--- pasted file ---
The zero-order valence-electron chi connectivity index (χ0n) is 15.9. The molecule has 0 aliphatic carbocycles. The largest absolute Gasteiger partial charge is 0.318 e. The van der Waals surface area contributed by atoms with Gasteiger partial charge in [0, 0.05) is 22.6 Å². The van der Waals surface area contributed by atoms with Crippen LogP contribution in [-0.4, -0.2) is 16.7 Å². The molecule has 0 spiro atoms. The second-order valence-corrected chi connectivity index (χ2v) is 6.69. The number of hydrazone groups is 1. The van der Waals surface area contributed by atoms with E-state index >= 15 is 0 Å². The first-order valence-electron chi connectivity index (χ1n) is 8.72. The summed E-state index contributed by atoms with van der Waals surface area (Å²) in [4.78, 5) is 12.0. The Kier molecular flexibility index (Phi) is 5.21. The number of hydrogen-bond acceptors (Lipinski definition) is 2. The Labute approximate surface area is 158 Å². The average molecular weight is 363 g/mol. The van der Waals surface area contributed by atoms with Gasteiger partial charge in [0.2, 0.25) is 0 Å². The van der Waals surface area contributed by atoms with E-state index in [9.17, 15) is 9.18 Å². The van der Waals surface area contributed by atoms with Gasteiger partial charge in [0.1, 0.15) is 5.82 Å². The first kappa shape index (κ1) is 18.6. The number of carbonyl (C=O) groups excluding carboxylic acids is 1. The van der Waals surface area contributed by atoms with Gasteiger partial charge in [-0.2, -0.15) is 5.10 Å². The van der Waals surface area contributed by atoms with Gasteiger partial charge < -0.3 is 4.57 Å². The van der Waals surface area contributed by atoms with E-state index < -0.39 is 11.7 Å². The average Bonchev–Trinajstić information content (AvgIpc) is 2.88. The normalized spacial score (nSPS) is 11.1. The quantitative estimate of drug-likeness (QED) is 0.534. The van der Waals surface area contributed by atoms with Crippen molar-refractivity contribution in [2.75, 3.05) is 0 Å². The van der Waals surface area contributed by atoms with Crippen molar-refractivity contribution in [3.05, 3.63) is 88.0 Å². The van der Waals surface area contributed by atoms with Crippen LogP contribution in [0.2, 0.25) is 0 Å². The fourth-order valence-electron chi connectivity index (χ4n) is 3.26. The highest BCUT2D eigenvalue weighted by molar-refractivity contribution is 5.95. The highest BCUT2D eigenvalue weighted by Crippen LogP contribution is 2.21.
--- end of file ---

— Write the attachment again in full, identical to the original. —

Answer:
The zero-order valence-electron chi connectivity index (χ0n) is 15.9. The molecule has 0 aliphatic carbocycles. The largest absolute Gasteiger partial charge is 0.318 e. The van der Waals surface area contributed by atoms with Gasteiger partial charge in [0, 0.05) is 22.6 Å². The van der Waals surface area contributed by atoms with Crippen LogP contribution in [-0.4, -0.2) is 16.7 Å². The molecule has 0 spiro atoms. The second-order valence-corrected chi connectivity index (χ2v) is 6.69. The number of hydrazone groups is 1. The van der Waals surface area contributed by atoms with E-state index >= 15 is 0 Å². The first-order valence-electron chi connectivity index (χ1n) is 8.72. The summed E-state index contributed by atoms with van der Waals surface area (Å²) in [4.78, 5) is 12.0. The Kier molecular flexibility index (Phi) is 5.21. The number of hydrogen-bond acceptors (Lipinski definition) is 2. The Labute approximate surface area is 158 Å². The average molecular weight is 363 g/mol. The van der Waals surface area contributed by atoms with Gasteiger partial charge in [0.2, 0.25) is 0 Å². The van der Waals surface area contributed by atoms with E-state index in [9.17, 15) is 9.18 Å². The van der Waals surface area contributed by atoms with Gasteiger partial charge in [0.1, 0.15) is 5.82 Å². The first kappa shape index (κ1) is 18.6. The number of carbonyl (C=O) groups excluding carboxylic acids is 1. The van der Waals surface area contributed by atoms with Gasteiger partial charge in [-0.2, -0.15) is 5.10 Å². The van der Waals surface area contributed by atoms with Gasteiger partial charge < -0.3 is 4.57 Å². The van der Waals surface area contributed by atoms with E-state index < -0.39 is 11.7 Å². The average Bonchev–Trinajstić information content (AvgIpc) is 2.88. The normalized spacial score (nSPS) is 11.1. The quantitative estimate of drug-likeness (QED) is 0.534. The van der Waals surface area contributed by atoms with Crippen molar-refractivity contribution in [2.75, 3.05) is 0 Å². The van der Waals surface area contributed by atoms with Crippen molar-refractivity contribution in [3.05, 3.63) is 88.0 Å². The van der Waals surface area contributed by atoms with Crippen LogP contribution in [0.2, 0.25) is 0 Å². The fourth-order valence-electron chi connectivity index (χ4n) is 3.26. The highest BCUT2D eigenvalue weighted by molar-refractivity contribution is 5.95. The highest BCUT2D eigenvalue weighted by Crippen LogP contribution is 2.21.